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The regional lung response to mechanical ventilation
thesisposted on 2023-05-28, 09:14 authored by Seiha YenSeiha Yen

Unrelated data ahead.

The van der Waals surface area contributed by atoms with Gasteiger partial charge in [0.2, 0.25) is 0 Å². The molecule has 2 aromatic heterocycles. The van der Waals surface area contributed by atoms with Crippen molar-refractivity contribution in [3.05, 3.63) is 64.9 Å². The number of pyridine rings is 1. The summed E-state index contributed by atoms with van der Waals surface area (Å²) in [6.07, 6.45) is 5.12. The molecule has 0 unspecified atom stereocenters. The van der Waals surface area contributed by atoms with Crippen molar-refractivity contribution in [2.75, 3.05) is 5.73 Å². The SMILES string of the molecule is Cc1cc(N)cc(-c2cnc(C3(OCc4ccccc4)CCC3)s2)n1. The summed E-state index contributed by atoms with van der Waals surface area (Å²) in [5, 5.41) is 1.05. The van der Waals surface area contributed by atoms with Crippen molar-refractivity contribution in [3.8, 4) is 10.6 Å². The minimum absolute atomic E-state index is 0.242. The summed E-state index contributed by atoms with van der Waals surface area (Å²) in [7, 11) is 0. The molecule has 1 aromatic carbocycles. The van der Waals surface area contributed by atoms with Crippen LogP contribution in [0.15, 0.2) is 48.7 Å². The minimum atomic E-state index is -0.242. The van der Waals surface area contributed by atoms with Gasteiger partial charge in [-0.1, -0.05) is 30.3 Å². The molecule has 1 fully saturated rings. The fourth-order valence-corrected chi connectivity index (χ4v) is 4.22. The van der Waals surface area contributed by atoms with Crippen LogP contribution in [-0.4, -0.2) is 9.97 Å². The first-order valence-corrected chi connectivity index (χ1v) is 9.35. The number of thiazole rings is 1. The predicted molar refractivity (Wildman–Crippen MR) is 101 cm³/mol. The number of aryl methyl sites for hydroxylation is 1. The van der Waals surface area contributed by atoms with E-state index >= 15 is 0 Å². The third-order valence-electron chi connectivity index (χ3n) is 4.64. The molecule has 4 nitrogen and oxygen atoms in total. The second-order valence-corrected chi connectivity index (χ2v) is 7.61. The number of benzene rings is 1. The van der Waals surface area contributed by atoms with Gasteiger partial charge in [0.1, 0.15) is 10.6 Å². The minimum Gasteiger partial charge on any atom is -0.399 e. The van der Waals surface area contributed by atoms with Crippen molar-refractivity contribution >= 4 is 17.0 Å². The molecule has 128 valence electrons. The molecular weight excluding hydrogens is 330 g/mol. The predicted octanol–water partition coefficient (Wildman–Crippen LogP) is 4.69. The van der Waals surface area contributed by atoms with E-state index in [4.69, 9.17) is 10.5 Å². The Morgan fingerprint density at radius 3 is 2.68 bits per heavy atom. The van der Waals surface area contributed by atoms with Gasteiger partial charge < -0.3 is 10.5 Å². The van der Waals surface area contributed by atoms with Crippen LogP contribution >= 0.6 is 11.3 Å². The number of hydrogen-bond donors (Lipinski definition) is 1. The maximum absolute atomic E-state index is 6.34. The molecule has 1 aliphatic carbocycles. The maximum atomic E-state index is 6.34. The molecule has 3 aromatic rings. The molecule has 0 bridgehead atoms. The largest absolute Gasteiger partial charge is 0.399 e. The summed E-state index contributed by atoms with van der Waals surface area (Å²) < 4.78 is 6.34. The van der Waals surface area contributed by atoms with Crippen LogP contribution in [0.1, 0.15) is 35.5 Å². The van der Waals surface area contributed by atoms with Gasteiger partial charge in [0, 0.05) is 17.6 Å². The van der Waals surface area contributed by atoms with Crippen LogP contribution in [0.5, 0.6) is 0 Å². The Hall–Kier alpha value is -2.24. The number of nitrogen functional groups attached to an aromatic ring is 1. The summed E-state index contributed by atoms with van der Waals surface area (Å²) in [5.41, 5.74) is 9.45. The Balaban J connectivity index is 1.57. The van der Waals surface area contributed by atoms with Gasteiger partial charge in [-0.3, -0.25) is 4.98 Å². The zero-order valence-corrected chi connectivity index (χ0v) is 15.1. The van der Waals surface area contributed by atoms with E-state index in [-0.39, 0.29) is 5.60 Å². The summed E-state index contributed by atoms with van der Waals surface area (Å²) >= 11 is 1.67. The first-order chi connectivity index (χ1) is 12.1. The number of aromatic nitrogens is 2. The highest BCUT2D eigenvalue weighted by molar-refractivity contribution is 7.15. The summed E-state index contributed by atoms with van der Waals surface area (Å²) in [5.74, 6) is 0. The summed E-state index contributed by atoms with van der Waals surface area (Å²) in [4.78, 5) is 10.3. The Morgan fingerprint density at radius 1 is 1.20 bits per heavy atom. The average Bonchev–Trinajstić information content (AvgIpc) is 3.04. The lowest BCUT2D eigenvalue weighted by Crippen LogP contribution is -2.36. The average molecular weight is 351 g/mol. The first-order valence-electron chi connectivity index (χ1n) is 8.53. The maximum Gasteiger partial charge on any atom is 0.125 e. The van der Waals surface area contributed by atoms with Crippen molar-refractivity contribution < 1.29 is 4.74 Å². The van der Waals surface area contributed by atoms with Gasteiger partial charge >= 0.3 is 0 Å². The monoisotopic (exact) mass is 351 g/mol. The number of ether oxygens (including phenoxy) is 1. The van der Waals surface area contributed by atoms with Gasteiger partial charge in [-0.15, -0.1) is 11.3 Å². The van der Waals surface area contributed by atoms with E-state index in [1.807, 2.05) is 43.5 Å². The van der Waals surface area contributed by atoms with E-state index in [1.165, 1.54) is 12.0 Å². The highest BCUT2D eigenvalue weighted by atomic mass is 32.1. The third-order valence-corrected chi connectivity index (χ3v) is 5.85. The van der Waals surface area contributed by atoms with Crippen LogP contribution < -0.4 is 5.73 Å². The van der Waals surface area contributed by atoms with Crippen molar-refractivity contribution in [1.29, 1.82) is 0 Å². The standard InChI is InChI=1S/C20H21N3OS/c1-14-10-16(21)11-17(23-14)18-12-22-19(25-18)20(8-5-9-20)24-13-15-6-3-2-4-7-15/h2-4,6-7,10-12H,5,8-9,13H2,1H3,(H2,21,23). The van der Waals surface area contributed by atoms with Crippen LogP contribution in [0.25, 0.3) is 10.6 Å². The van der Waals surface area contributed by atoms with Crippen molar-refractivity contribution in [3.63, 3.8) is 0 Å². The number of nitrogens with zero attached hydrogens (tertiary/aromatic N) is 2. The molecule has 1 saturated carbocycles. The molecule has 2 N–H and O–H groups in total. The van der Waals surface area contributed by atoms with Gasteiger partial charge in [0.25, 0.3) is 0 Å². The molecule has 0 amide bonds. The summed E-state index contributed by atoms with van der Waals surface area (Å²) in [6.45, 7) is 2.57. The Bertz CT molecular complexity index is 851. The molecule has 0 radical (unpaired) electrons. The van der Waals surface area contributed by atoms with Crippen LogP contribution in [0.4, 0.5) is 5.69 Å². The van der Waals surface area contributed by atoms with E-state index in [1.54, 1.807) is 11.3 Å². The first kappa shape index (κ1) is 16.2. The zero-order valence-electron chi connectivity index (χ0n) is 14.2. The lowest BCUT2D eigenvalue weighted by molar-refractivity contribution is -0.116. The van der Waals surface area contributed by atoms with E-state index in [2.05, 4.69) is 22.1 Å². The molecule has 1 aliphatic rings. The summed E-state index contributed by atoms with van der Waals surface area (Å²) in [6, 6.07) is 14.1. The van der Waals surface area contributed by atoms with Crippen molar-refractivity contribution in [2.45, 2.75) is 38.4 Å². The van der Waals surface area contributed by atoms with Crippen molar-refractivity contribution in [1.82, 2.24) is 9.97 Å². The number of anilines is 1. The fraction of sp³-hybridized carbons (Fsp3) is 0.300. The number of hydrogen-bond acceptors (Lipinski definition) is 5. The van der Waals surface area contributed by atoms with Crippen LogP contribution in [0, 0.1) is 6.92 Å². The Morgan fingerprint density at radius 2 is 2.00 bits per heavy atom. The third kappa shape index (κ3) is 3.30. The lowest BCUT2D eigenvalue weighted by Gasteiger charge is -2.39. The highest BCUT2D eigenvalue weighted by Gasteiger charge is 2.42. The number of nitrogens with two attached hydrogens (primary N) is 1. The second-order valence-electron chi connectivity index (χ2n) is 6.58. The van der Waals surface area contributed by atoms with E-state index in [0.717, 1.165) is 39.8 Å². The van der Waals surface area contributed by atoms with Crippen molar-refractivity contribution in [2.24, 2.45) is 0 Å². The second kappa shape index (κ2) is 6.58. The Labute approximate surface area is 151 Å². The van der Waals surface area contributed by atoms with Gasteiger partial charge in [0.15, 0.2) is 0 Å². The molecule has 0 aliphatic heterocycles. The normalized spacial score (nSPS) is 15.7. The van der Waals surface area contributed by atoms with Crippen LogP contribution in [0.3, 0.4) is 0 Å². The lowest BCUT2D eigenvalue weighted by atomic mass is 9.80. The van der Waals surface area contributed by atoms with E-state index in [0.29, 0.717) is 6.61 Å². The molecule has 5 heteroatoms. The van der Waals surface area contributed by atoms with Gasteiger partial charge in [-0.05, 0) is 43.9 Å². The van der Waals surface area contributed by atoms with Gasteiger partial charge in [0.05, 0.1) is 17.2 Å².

Mechanical ventilation is a lifesaving therapy for patients with acute respiratory failure. Unfortunately, mechanical ventilation can contribute to mortality in these critically ill patients through a process known as ventilator-induced lung injury (VILI). VILI is thought to occur through overdistension and/or cyclic stretch of the lung which leads to tissue damage and inflammation (biotrauma). However, due to the heterogenous response of the lung to mechanical ventilation, both overdistension due to high lung volume ventilation and cyclic stretch due to low lung volume ventilation can occur simultaneously within the same lung. In addition, the magnitude of VILI is influenced by the pre-existing injury that caused respiratory failure in the first instance. To date, the link between variation in the regional lung volume response and regional lung inflammation, and how different lung injuries alters these responses, is poorly understood. The aim of this Thesis was to assess the impact of mechanical ventilation on the regional lung volume response and biotrauma in the healthy, indirectly injured (endotoxemia) and directly injured (acid aspiration) lung. To assess the impact of mechanical ventilation on the regional response in the healthy lung (Chapter 2), adult female BALB/c mice were ventilated for 2 hours using either a protective (moderate PIP with PEEP) or injurious (high PIP with no PEEP) ventilation strategy. The regional FRC (the regional volume of air retained in the lung at end expiration) and tidal volume responses were obtained from analysis of dynamic high-resolution 4D CT lung images at baseline and after 2 hours of ventilation. The expression of 21 genes were measured by qPCR array and correlated with regional lung volume responses. Protein expression and neutrophilia were quantified by immunohistochemistry. To assess the effect of indirect lung injury on the response (Chapter 3), mice were exposed to lipopolysaccharide (LPS) by IP injection in saline or saline alone. Four hours later, lungs were imaged by 4D CT at baseline and after 2 hours of ventilation. The inflammatory response was evaluated by the expression of seven inflammatory genes by qPCR and neutrophilia was quantified by immunohistochemistry. To assess the effect of direct lung injury (Chapter 4), mice were exposed intra-tracheally (IT) to hydrochloric acid or saline. Lungs were imaged by 4D CT at baseline and after 2 hours of ventilation and the regional expression of four inflammatory cytokines was assessed by ELISA. In the healthy lung, there was regional variation in the lung volume response and gene expression, whereby regional tidal volume, and the expression of two genes (IL-6, P = 0.02 and Ccl2, P < 0.01), varied regionally depending on the ventilation strategy. The expression of IL-6 and Ccl2 was positively associated with regional tidal volume, but not with FRC, suggesting that overstretch is detrimental in the healthy lung. In endotoxemia (LPS exposure), there was also regional variation in FRC and the expression of the two inflammatory genes (IL-6 and Ccl2). The expression of IL-6 was negatively associated with FRC in the LPS treated mice, whereas there was no significant association between tidal volume suggesting that the endotoxemic lung is susceptible to low lung volume ventilation. In contrast, acid aspiration had no effect on regional FRC or regional tidal volume. There was also no effect on regional levels of the inflammatory cytokines (TNF-˜í¬±, MCP-1, IL-1˜í‚â§ and IL-6). Further analysis to assess the effect of IT fluid administration on the response was undertaken by comparing lung volume data from the IP saline exposed group (Chapter 3) with the saline IT exposed mice (Chapter 4). Saline exposure via the IT route led to significant increases in FRC in some regions (P = 0.01). This Thesis showed that healthy lung is susceptible to regional overdistension, while the endotoxemic lung is susceptible to low lung volume ventilation. In both cases, these were associated with increased expression of IL-6. Unfortunately, pre-injury in the acid aspiration model was not established, which may be due to the high pH used, short exposure duration and the impact of liquid aspiration. Therefore, it is unclear whether this injury alters the regional stretch and inflammatory response compared to endotoxemia and further experiments are required. Overall, the data from these experiments provide critical insight into the regional lung response to mechanical ventilation and the influence of existing injury on the response. In particular, these results highlight the importance of the balance between cyclic stretch and over-stretch (tidal volume) and how each of these can contribute to lung inflammation and, potentially, patient outcomes.
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